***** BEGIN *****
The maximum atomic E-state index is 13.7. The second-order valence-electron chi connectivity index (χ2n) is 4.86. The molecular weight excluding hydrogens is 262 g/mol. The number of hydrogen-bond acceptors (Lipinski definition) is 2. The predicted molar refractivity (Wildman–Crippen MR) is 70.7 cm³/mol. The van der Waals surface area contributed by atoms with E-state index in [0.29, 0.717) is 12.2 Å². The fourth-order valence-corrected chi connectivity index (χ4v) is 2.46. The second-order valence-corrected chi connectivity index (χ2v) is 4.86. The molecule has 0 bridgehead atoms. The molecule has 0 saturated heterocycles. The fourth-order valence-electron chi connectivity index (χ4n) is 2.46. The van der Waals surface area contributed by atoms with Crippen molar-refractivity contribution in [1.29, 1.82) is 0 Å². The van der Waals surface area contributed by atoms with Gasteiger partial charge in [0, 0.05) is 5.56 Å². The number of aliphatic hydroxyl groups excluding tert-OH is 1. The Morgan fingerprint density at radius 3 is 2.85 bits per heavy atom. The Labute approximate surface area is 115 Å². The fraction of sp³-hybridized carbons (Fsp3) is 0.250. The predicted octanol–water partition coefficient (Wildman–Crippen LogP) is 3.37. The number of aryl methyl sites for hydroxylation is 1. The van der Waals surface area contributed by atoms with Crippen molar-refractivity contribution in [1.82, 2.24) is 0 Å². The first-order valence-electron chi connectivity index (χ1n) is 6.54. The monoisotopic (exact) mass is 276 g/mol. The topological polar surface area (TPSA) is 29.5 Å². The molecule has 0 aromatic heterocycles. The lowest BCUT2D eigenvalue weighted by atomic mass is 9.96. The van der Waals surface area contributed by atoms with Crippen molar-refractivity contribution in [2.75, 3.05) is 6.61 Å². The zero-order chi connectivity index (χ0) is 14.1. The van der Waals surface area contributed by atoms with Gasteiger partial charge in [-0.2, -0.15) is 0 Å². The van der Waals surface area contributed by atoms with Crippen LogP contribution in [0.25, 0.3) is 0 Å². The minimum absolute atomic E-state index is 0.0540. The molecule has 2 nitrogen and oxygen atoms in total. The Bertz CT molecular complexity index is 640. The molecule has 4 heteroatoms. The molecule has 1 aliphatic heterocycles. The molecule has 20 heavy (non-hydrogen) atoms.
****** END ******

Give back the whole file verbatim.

The maximum atomic E-state index is 13.7. The second-order valence-electron chi connectivity index (χ2n) is 4.86. The molecular weight excluding hydrogens is 262 g/mol. The number of hydrogen-bond acceptors (Lipinski definition) is 2. The predicted molar refractivity (Wildman–Crippen MR) is 70.7 cm³/mol. The van der Waals surface area contributed by atoms with E-state index in [0.29, 0.717) is 12.2 Å². The fourth-order valence-corrected chi connectivity index (χ4v) is 2.46. The second-order valence-corrected chi connectivity index (χ2v) is 4.86. The molecule has 0 bridgehead atoms. The molecule has 0 saturated heterocycles. The fourth-order valence-electron chi connectivity index (χ4n) is 2.46. The van der Waals surface area contributed by atoms with Crippen molar-refractivity contribution in [1.29, 1.82) is 0 Å². The van der Waals surface area contributed by atoms with Gasteiger partial charge in [0, 0.05) is 5.56 Å². The number of aliphatic hydroxyl groups excluding tert-OH is 1. The Morgan fingerprint density at radius 3 is 2.85 bits per heavy atom. The Labute approximate surface area is 115 Å². The fraction of sp³-hybridized carbons (Fsp3) is 0.250. The predicted octanol–water partition coefficient (Wildman–Crippen LogP) is 3.37. The number of aryl methyl sites for hydroxylation is 1. The van der Waals surface area contributed by atoms with Crippen molar-refractivity contribution in [1.82, 2.24) is 0 Å². The first-order valence-electron chi connectivity index (χ1n) is 6.54. The monoisotopic (exact) mass is 276 g/mol. The topological polar surface area (TPSA) is 29.5 Å². The molecule has 0 aromatic heterocycles. The lowest BCUT2D eigenvalue weighted by atomic mass is 9.96. The van der Waals surface area contributed by atoms with Crippen molar-refractivity contribution in [2.75, 3.05) is 6.61 Å². The zero-order chi connectivity index (χ0) is 14.1. The van der Waals surface area contributed by atoms with Gasteiger partial charge in [-0.2, -0.15) is 0 Å². The van der Waals surface area contributed by atoms with Crippen LogP contribution in [0.25, 0.3) is 0 Å². The minimum absolute atomic E-state index is 0.0540. The molecule has 2 nitrogen and oxygen atoms in total. The Bertz CT molecular complexity index is 640. The molecule has 4 heteroatoms. The molecule has 1 aliphatic heterocycles. The molecule has 20 heavy (non-hydrogen) atoms.